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Tracing the Origins of Vampirism

Posted on November 17, 2009

To trace back to the origins of vampirism we must travel back in time to an era that pre-dates Christianity by over a thousand years. Druids are said to have believed that two of their major Gods of the Harvest were banished into the flames of the sun and destroyed, later to return as vampires.

From this point in time onwards any would be researcher must persist in a journey through an impenetrable fog of fantasy, fiction, folk lore and myths if he or she is to find anything that even resembles a satisfactory answer, let alone a plausible conclusion to this centuries old mystery. This article does little more than scratch the surface; many more generations of intrepid investigators need to sift out the facts from the fiction.

The purpose of my article is not to foolishly claim I have any answers that warrant credulity in any sense, but to present some of the documented theories into the open – to inspire debate and discussion.

The word ‘vampire’ (vampir, vampyre) has its origins in Slavonic, but with similarities in: Russian, Polish, Czech, Serbian and Bulgarian. In addition to these similar words can also be found in early Greek, Danish, Swedish and Hungarian languages.

All the above cultures and their respective religions share one common denominator in regard to Sanguinarian Vampirism. The belief that the vampire is an ‘undead’ creature of either male or female gender, and thirsts for blood to sustain its horrid existence. Another point worthy of note, is that all the cultures listed here hold the firm belief that a Holy or consecrated object will protect any living or dead victim. This belief has survived the rigours of time to such an extent, that in certain areas of Greece it is still customary to place a consecrated object between the lips of a deceased person, or even sew the mouth shut to prevent the entrance or indeed exit of any evil spirit.

There is a school of thought which suggests vampirism was in fact a concept created by the early Roman Catholic church to instill fear into the hearts of the masses, claiming that the only protection against evil – in the form of ‘vampires’ – lay within the teachings of Christian religions.

It is also worth noting that through various stages of history, the vampire has changed in form and appearance to meet contemporary ideals. Most notable of all being the period prior to the seventeenth century where this dreaded blood thirsty creature gained the ability of shape shifting – ultimately taking on the conveniently menacing shape and habits of the vampire bat. However, when considering this fact the reader should bear in mind that vampires existed long before discovery of this species of bat – native to Central and South America.

In Australia, Native Aborigine’s have long held the belief in the power of blood and its effectiveness in curing sickness and giving an ill person more life.

In West Africa and other areas of Africa, blood is revered for its power. If a person sheds blood, it has to be covered, to prevent evil spirits from gorging on it and seeking out the person to whom it belongs. Should it be successful, the spirit may revitalize the body of the dead and destroy the body and soul of the living.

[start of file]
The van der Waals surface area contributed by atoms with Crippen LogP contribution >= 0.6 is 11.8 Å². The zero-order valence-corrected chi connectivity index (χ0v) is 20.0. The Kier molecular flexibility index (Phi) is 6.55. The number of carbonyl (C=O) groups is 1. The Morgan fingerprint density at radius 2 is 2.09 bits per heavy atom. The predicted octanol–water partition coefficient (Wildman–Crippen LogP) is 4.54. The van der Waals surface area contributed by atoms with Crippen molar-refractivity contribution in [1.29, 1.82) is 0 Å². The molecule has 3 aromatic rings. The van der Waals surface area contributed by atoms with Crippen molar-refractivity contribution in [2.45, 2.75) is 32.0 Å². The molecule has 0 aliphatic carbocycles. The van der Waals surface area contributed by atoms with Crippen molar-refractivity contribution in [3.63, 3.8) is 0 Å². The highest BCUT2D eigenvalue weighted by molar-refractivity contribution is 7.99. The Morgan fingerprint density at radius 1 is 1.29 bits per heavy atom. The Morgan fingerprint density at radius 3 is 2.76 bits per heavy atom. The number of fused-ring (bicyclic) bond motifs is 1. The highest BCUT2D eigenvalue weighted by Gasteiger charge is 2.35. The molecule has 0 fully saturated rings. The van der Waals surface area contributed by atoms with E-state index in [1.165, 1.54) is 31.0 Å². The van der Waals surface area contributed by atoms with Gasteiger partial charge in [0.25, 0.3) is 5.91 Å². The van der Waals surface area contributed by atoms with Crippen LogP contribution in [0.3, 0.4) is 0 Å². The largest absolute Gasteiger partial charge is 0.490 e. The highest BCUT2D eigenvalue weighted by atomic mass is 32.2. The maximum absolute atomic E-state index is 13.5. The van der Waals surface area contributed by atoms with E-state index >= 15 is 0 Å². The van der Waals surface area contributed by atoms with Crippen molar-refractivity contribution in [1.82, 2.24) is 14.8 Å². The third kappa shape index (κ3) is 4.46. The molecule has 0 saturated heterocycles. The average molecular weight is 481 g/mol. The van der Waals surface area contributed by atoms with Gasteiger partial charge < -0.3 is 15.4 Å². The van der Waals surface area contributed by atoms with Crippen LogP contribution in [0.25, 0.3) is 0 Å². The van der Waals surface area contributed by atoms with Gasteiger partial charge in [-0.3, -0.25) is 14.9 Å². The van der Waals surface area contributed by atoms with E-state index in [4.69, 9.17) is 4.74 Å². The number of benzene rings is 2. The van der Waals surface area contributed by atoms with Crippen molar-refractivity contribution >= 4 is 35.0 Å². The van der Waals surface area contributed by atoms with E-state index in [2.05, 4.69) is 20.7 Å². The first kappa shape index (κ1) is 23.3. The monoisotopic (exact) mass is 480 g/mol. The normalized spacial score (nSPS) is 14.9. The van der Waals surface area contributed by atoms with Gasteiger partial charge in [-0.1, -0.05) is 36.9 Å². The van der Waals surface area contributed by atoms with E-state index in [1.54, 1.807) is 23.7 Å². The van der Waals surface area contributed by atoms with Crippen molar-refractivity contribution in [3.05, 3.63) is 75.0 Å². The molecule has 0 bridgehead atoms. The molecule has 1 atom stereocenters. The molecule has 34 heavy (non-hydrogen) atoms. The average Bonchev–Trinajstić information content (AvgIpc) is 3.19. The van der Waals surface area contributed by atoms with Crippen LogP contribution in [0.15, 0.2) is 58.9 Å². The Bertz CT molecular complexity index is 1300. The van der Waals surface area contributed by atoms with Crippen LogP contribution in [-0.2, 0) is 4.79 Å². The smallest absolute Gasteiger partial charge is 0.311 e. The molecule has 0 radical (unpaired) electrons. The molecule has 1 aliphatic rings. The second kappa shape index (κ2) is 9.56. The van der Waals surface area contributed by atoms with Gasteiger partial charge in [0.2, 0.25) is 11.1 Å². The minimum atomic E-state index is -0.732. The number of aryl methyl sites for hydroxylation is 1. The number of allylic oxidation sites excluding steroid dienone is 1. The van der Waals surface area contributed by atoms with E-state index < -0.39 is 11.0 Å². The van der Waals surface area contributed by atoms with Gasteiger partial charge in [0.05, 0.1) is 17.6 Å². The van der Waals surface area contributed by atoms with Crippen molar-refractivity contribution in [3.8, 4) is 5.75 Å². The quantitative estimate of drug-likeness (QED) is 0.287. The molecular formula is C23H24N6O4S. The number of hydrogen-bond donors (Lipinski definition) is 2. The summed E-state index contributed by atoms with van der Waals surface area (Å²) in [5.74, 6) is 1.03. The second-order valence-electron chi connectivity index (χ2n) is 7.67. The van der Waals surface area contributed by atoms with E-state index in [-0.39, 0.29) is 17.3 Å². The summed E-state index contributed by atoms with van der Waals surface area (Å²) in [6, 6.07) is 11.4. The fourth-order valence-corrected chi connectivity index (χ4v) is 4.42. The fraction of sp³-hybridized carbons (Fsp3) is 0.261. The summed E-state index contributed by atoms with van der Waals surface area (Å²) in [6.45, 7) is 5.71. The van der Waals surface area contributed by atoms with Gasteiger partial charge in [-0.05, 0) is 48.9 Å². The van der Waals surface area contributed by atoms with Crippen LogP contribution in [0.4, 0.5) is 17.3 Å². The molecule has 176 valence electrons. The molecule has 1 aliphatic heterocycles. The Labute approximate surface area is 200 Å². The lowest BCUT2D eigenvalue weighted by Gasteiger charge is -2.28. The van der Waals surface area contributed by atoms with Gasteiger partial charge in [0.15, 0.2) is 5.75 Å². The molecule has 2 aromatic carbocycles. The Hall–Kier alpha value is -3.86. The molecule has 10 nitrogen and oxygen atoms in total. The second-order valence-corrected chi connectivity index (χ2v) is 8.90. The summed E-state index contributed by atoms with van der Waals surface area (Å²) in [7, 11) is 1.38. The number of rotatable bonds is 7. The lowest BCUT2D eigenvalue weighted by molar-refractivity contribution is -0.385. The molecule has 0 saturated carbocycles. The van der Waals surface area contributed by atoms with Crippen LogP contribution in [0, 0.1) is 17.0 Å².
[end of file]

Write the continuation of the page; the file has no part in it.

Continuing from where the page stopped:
All the above references are in regard, albeit briefly, to Sanguinarian Vampirism. By definition, a creature that gorges and feasts on the blood of humans and animals to sustain its own existence.

Allied to Sanguinarian Vampirism, is the equally ancient belief in the existence of the Psychic Vampire. A culture of vampirism, although less gory, it is if anything, more prevalent in modern society than its bloody counterpart.

(NB: The author would like to add that in no way does he condone the practice of vampirism and points out that practitioners of Sanguinarian Vampirism, in modern times also leave themselves prone to diseases such as septicaemia and HIV/AIDS)”.

Sent in by Wayne Ridsdel, Copyright 2009




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Tags: Blood, Druids, Psychic Vampires, Sanguinarian, Vampire Mythology


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Comments

3 Responses to “Tracing the Origins of Vampirism”
  1. Bitten says:

    I love the Lilith/Cain story. I’m gonna use this for the story of creation in my book. I’ve been researching Lilith for a while. Thank you

  2. Marisol says:

    Hi,
    Do you know how long ago the Druid vampire legends originated? I’m intereted in studing vampirism, including it’s origins. I beleve that the earlist vampire legengs were Sumerian in origin. How about the Lilith story? What’s the earliest account of that?

  3. peter says:

    i don’t belive in any vampaie,they are evil spirit that don’t want go to hell.after the beat they exchange ur soul to the devil to live in the land of the living.to kill people for the devil. Vampira are bloodstucker evil.

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